I would like to suggest that when the coalition government came into power in May 2010, there was a major shift in the way
I believe that the term unfit is symbolic of the deep rooted prejudices towards sick and disabled people, creating a vague and imagined line between those society will fully accept, and those society will currently tolerate in the name of fairness and compassion.
Plane travel can be a real pain. There's the turbulence, ear popping, seat-kickers, babies crying, awful food, health woes
Securing a positive future for all sick and disabled people will not come from dirty politics and cheap headlines, but rather it will come from putting our differences aside and digging deep to reveal and challenge the prejudices against us, even those from within, that have existed since we were living in caves. Only by doing this will the issues of welfare and assisting dying be framed in a new and positive way.
Where do we draw the line on help and support for people with Mental illness? I ask this question because I have seen what happens when families and friends say enough is enough you're in this on your own!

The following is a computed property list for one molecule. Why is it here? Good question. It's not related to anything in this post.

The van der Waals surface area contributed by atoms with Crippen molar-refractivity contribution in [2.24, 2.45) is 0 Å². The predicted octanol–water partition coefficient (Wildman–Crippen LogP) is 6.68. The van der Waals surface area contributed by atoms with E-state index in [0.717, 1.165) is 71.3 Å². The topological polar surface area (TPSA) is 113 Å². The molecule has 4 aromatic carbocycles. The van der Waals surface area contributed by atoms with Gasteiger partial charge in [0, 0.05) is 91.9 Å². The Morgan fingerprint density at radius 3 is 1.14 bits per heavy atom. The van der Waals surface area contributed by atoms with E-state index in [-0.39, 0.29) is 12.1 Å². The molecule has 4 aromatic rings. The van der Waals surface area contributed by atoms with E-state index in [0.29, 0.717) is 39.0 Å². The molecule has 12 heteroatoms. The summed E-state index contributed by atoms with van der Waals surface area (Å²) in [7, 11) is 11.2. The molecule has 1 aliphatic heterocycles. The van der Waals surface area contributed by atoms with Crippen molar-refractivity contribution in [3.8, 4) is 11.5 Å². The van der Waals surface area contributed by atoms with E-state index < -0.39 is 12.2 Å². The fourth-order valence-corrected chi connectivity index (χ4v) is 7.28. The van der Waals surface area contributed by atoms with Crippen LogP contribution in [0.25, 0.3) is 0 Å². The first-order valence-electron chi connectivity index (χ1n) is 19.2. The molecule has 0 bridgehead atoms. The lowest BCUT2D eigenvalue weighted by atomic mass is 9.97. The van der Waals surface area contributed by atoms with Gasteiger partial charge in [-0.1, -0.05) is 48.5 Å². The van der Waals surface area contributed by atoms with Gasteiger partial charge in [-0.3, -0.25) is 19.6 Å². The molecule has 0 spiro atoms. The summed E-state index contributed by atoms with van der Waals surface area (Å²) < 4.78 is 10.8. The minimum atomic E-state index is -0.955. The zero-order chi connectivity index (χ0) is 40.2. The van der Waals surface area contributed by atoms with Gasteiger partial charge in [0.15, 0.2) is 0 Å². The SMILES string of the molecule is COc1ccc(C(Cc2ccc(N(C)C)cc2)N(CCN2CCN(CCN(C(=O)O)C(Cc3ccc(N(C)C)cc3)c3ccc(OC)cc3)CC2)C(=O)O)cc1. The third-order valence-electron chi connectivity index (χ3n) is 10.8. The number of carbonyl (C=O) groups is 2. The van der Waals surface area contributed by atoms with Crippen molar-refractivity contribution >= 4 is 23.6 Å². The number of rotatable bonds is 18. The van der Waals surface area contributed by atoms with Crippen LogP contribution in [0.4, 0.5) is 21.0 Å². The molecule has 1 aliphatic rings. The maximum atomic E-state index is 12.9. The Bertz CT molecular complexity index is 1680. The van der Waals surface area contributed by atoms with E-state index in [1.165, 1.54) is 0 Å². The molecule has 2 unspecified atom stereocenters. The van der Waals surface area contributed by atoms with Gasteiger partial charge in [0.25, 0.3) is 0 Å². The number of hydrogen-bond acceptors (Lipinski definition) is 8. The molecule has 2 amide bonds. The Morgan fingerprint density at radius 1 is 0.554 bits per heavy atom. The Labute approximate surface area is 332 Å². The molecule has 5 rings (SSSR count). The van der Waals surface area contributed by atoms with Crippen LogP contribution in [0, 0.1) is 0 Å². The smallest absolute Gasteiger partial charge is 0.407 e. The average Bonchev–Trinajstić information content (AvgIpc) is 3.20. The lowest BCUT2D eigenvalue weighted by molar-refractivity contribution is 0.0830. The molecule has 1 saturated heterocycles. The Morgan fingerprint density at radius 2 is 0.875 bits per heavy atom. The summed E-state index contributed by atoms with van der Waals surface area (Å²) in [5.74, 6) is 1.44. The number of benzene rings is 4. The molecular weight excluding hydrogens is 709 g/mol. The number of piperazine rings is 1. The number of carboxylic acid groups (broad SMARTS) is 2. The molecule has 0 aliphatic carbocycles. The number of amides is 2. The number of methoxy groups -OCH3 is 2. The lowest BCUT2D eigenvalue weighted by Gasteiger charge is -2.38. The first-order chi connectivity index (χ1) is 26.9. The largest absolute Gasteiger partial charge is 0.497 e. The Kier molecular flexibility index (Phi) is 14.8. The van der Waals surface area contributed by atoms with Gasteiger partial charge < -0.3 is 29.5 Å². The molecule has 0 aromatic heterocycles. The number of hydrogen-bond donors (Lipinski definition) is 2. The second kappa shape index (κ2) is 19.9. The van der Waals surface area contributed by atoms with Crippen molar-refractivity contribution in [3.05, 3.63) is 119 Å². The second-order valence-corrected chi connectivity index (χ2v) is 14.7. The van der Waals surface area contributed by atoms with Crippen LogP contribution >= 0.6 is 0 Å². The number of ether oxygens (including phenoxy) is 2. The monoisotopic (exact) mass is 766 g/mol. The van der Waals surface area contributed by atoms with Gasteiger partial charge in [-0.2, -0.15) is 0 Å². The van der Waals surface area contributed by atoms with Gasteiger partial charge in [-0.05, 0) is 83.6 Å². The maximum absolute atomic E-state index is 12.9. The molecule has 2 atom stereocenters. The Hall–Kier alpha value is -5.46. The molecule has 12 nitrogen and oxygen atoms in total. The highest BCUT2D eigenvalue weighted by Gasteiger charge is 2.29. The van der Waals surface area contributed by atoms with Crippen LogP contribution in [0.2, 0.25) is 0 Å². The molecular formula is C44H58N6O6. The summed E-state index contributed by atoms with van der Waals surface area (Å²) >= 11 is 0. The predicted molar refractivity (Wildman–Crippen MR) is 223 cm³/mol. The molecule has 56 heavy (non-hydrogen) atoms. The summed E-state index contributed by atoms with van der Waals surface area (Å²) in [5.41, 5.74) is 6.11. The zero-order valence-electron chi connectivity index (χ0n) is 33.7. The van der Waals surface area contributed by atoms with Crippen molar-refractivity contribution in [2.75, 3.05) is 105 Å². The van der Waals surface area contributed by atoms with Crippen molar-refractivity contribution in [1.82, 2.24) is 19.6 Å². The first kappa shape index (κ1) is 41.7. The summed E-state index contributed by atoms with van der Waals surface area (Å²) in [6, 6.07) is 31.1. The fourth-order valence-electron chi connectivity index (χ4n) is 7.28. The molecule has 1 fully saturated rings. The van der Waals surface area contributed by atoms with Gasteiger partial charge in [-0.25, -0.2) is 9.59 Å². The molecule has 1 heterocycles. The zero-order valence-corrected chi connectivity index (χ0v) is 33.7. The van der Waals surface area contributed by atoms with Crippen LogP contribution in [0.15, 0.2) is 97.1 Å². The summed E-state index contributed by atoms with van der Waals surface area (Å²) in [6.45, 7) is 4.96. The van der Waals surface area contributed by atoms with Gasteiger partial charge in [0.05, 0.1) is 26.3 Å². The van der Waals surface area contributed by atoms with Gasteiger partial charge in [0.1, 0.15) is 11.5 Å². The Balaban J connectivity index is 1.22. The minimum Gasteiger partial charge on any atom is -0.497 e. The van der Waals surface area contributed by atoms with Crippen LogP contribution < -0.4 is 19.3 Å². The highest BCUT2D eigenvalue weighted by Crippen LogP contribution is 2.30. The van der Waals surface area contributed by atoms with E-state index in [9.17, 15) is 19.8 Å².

Vilification of benefit claimants and disabled people is endemic, perhaps the government should just stitch on the black triangles and be done with it or bring in the Welfare Games to keep us at a more manageable number and remind us how grateful we are for all the 'pitty money' (in Simon Stevens words) that we get.
Everyone has at least one person in their family who goes green during long car drives. Especially during those hairpin turns
I would like to propose that there are two main styles of campaigning, which are protesting and being political, with a small p. Protesting is about throwing metaphorical, and sometimes actual, stones at the windows of whoever they have an issue with.
It's official, British workers are getting healthier. According to the Office for National Statistics, the number of days
Lying there, wishing it would end, I was worried they would think I was skiving. Bunking off. Throwing a sickie. I didn't think they would believe I was genuinely ill.